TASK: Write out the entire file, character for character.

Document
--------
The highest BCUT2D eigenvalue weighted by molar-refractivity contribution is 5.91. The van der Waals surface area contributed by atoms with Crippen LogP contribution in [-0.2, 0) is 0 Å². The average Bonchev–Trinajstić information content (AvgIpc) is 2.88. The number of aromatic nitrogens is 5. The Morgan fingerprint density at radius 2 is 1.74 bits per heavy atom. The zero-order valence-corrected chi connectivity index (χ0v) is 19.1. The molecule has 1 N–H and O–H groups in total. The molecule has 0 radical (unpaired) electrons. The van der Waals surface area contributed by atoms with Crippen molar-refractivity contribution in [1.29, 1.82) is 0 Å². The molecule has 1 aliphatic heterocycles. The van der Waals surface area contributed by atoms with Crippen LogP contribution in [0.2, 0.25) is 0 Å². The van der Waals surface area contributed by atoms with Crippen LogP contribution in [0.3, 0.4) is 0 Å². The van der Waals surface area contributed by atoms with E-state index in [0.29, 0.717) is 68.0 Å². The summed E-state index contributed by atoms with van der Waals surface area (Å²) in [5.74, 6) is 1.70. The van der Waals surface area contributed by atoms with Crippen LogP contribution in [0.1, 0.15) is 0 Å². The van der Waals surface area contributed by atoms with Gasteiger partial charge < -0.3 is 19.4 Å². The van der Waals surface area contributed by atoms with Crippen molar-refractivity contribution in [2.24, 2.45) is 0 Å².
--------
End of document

The highest BCUT2D eigenvalue weighted by molar-refractivity contribution is 5.91. The van der Waals surface area contributed by atoms with Crippen LogP contribution in [-0.2, 0) is 0 Å². The average Bonchev–Trinajstić information content (AvgIpc) is 2.88. The number of aromatic nitrogens is 5. The Morgan fingerprint density at radius 2 is 1.74 bits per heavy atom. The zero-order valence-corrected chi connectivity index (χ0v) is 19.1. The molecule has 1 N–H and O–H groups in total. The molecule has 0 radical (unpaired) electrons. The van der Waals surface area contributed by atoms with Crippen molar-refractivity contribution in [1.29, 1.82) is 0 Å². The molecule has 1 aliphatic heterocycles. The van der Waals surface area contributed by atoms with Crippen LogP contribution in [0.2, 0.25) is 0 Å². The van der Waals surface area contributed by atoms with Crippen LogP contribution in [0.3, 0.4) is 0 Å². The van der Waals surface area contributed by atoms with E-state index in [0.29, 0.717) is 68.0 Å². The summed E-state index contributed by atoms with van der Waals surface area (Å²) in [5.74, 6) is 1.70. The van der Waals surface area contributed by atoms with Crippen LogP contribution in [0.1, 0.15) is 0 Å². The van der Waals surface area contributed by atoms with Gasteiger partial charge < -0.3 is 19.4 Å². The van der Waals surface area contributed by atoms with Crippen molar-refractivity contribution in [2.24, 2.45) is 0 Å².